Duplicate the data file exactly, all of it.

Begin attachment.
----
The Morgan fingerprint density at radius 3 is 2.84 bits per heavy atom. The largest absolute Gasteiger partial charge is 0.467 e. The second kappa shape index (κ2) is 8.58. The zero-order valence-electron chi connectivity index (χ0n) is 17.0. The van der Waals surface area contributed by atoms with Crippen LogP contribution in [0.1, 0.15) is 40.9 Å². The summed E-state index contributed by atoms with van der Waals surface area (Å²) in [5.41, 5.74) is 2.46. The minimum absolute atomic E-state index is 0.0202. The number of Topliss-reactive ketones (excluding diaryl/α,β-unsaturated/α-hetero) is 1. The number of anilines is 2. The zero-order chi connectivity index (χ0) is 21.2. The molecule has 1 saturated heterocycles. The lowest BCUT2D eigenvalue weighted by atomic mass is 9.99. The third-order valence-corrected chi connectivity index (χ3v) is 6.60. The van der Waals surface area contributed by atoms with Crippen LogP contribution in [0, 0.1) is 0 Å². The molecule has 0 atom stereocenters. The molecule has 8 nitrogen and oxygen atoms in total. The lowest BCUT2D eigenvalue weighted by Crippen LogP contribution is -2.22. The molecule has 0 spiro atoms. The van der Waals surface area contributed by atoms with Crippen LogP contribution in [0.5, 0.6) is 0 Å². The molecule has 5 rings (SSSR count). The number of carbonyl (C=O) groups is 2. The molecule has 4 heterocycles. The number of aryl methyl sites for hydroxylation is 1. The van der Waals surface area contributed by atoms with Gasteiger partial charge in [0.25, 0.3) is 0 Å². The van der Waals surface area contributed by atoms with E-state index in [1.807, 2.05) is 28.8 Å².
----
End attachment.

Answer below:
The Morgan fingerprint density at radius 3 is 2.84 bits per heavy atom. The largest absolute Gasteiger partial charge is 0.467 e. The second kappa shape index (κ2) is 8.58. The zero-order valence-electron chi connectivity index (χ0n) is 17.0. The van der Waals surface area contributed by atoms with Crippen LogP contribution in [0.1, 0.15) is 40.9 Å². The summed E-state index contributed by atoms with van der Waals surface area (Å²) in [5.41, 5.74) is 2.46. The minimum absolute atomic E-state index is 0.0202. The number of Topliss-reactive ketones (excluding diaryl/α,β-unsaturated/α-hetero) is 1. The number of anilines is 2. The zero-order chi connectivity index (χ0) is 21.2. The molecule has 1 saturated heterocycles. The lowest BCUT2D eigenvalue weighted by atomic mass is 9.99. The third-order valence-corrected chi connectivity index (χ3v) is 6.60. The van der Waals surface area contributed by atoms with Crippen LogP contribution in [0, 0.1) is 0 Å². The molecule has 0 atom stereocenters. The molecule has 8 nitrogen and oxygen atoms in total. The lowest BCUT2D eigenvalue weighted by Crippen LogP contribution is -2.22. The molecule has 0 spiro atoms. The van der Waals surface area contributed by atoms with Crippen LogP contribution in [0.5, 0.6) is 0 Å². The molecule has 5 rings (SSSR count). The number of carbonyl (C=O) groups is 2. The molecule has 4 heterocycles. The number of aryl methyl sites for hydroxylation is 1. The van der Waals surface area contributed by atoms with Gasteiger partial charge in [0.25, 0.3) is 0 Å². The van der Waals surface area contributed by atoms with E-state index in [1.807, 2.05) is 28.8 Å².